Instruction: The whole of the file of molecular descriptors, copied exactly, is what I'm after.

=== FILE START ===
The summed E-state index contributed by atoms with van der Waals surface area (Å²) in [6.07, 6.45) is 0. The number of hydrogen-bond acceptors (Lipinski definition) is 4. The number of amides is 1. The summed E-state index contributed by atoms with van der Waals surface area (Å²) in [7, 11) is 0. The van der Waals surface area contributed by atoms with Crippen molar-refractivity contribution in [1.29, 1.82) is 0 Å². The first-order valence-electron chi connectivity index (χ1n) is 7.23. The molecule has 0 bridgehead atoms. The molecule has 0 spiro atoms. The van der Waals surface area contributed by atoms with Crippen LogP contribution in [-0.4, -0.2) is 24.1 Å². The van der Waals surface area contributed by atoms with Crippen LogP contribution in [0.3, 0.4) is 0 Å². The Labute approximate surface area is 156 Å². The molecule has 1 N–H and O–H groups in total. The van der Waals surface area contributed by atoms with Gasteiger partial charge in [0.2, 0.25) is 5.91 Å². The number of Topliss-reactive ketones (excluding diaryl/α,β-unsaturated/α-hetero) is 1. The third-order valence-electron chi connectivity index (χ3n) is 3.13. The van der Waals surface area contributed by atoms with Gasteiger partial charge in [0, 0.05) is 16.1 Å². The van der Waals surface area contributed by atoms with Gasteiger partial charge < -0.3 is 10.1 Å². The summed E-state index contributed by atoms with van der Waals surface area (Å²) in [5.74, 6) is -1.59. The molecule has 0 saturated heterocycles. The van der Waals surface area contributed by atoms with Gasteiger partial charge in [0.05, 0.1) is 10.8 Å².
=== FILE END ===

The summed E-state index contributed by atoms with van der Waals surface area (Å²) in [6.07, 6.45) is 0. The number of hydrogen-bond acceptors (Lipinski definition) is 4. The number of amides is 1. The summed E-state index contributed by atoms with van der Waals surface area (Å²) in [7, 11) is 0. The van der Waals surface area contributed by atoms with Crippen molar-refractivity contribution in [1.29, 1.82) is 0 Å². The first-order valence-electron chi connectivity index (χ1n) is 7.23. The molecule has 0 bridgehead atoms. The molecule has 0 spiro atoms. The van der Waals surface area contributed by atoms with Crippen LogP contribution in [-0.4, -0.2) is 24.1 Å². The van der Waals surface area contributed by atoms with Crippen LogP contribution in [0.3, 0.4) is 0 Å². The Labute approximate surface area is 156 Å². The molecule has 1 N–H and O–H groups in total. The van der Waals surface area contributed by atoms with Gasteiger partial charge in [0.2, 0.25) is 5.91 Å². The number of Topliss-reactive ketones (excluding diaryl/α,β-unsaturated/α-hetero) is 1. The third-order valence-electron chi connectivity index (χ3n) is 3.13. The van der Waals surface area contributed by atoms with Gasteiger partial charge in [0, 0.05) is 16.1 Å². The van der Waals surface area contributed by atoms with Gasteiger partial charge < -0.3 is 10.1 Å². The summed E-state index contributed by atoms with van der Waals surface area (Å²) in [5.74, 6) is -1.59. The molecule has 0 saturated heterocycles. The van der Waals surface area contributed by atoms with Gasteiger partial charge in [0.05, 0.1) is 10.8 Å².